Developers Werrlein Properties and Douglas Development were met with widespread skepticism Sept. 13 at a meeting to discuss The Lofts at Riverdale Park, a development  proposed for the Riverdale Park Town Center. Neighbors and city officials expressed concerns over transparency, affordable housing and traffic impacts, among other issues. Though developers stressed that their plan is only conceptual, the proposed five-story main building and a smaller three-story building, if built, would include a total of 87 rental units, including studio and one- and two-bedroom apartments. (Werrlein is also currently building the Suffrage Point development in Hyattsville.)

1 Lofts at Riverdale Park street perspective rendering copy
A conceptual rendering of The Lofts at Riverdale Park, as viewed from the northeast
Courtesy of Romero Architects/Bennett Frank McCarthy

Werrlein and Douglas organized the county-required meeting to discuss proposed zoning changes and preliminary plans for the two sites, both of which are owned by Douglas and located in the Riverdale Park Historic District. Riviera Tapas currently occupies a portion of the site, as do two historic properties: a house built circa 1900 and a vacant building that previously housed the Archie Edwards Blues Foundation

The parcels currently have two different zoning designations, with the smaller parcel zoned as mixed-use and the larger parcel split between mixed-use and residential. The developers are seeking to have the combined area rezoned as a transit-oriented planned development zone that allows them to write their own rules for the site, including height, density of units and parking standards. The current zones for the sites were established in 2004, while the new transit-oriented zone was created by the county council in April 2022. 

A 75-unit five-story apartment building with an underground parking garage is proposed for the larger parcel; the building would be reduced to three stories at the southern end “to be good neighbors” by limiting local impacts to light and view, said lead architect Michael Romero, who lives in Hyattsville. The large building would replace multiple buildings and a parking lot between Queensbury and Riverdale roads, along Rhode Island Avenue. An additional three-story building would have 12 units and would be located across the street, at Rhode Island Avenue and Queensbury Road along the railroad tracks.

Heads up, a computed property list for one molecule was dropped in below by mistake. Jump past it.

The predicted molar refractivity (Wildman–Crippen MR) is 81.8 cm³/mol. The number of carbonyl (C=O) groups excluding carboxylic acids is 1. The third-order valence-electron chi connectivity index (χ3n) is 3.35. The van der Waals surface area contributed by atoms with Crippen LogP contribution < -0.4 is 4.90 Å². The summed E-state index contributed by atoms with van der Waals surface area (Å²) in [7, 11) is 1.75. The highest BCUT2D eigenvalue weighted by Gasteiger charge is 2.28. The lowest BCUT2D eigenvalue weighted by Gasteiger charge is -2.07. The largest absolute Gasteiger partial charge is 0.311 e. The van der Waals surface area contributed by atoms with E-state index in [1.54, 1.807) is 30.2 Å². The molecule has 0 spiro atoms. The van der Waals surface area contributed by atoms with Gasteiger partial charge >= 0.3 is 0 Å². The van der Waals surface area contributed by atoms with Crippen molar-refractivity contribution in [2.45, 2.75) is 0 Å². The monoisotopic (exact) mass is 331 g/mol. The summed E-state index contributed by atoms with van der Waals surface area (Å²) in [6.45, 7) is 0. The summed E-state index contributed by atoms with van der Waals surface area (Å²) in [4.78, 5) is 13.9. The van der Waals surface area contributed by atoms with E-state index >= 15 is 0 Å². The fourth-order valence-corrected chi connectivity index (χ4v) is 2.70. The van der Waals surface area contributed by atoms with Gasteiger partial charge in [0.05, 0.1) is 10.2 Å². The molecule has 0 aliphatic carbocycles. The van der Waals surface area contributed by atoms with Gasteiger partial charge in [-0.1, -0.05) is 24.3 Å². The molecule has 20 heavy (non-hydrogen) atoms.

The land planner for the project, Mark Ferguson — who also lives in Hyattsville — said during the meeting that even if zoning changes passed, the county council would have to evaluate those standards before they could be applied. According to the county website, Riverdale Park does not have jurisdiction over zoning decisions (the City of Laurel is the only municipality in the county that manages its own zoning).

Riverdale Park Councilmember Richard Smith (District 1) said he welcomed development of the neglected properties but expressed frustration at what he called a lack of outreach to the city on the part of developers, adding, “We haven’t had a great start with transparency.” Riverdale Park Mayor Alan Thompson added that there had been no known contact from developers about the proposed development site for more than a year. In an email exchange following the meeting, planner Ferguson emphasized that the county-mandated meeting was intended “to start the public conversation and gather information,” rather than to present a finished product.

Throughout the meeting, audience members expressed concerns about the project’s potential impacts, including on bike and pedestrian safety, housing costs, and what residents said were already-overcrowded schools. Speakers also raised issues related to the town’s character, citing construction noise and disruptions to Riverdale’s small-town, historic vibe. 

Pete Spiropoulos, owner of nearby Town Center Market, spoke emphatically in support of the plan, however. “I’m tired of looking at empty, dirty buildings. I want to see something better,” he said.

Other community members expressed measured support for development, in general, citing potential benefits to area businesses, the need for more housing and the environmental value of transit-oriented development; however, they also expressed concerns about affordability and increased traffic. Ferguson said that traffic studies would be conducted only if the zoning change was approved. 

After the meeting, when asked about traffic concerns, architect Romero said, “There can’t be an active center without traffic, and you can’t let that dictate development,” emphasizing that transit-oriented housing is intended to reduce vehicle miles traveled.

When pressed further, Romero said, “We’re counting on location, bike storage, type of units, and —” he paused to gather up his materials, “hoping that they won’t use their cars.”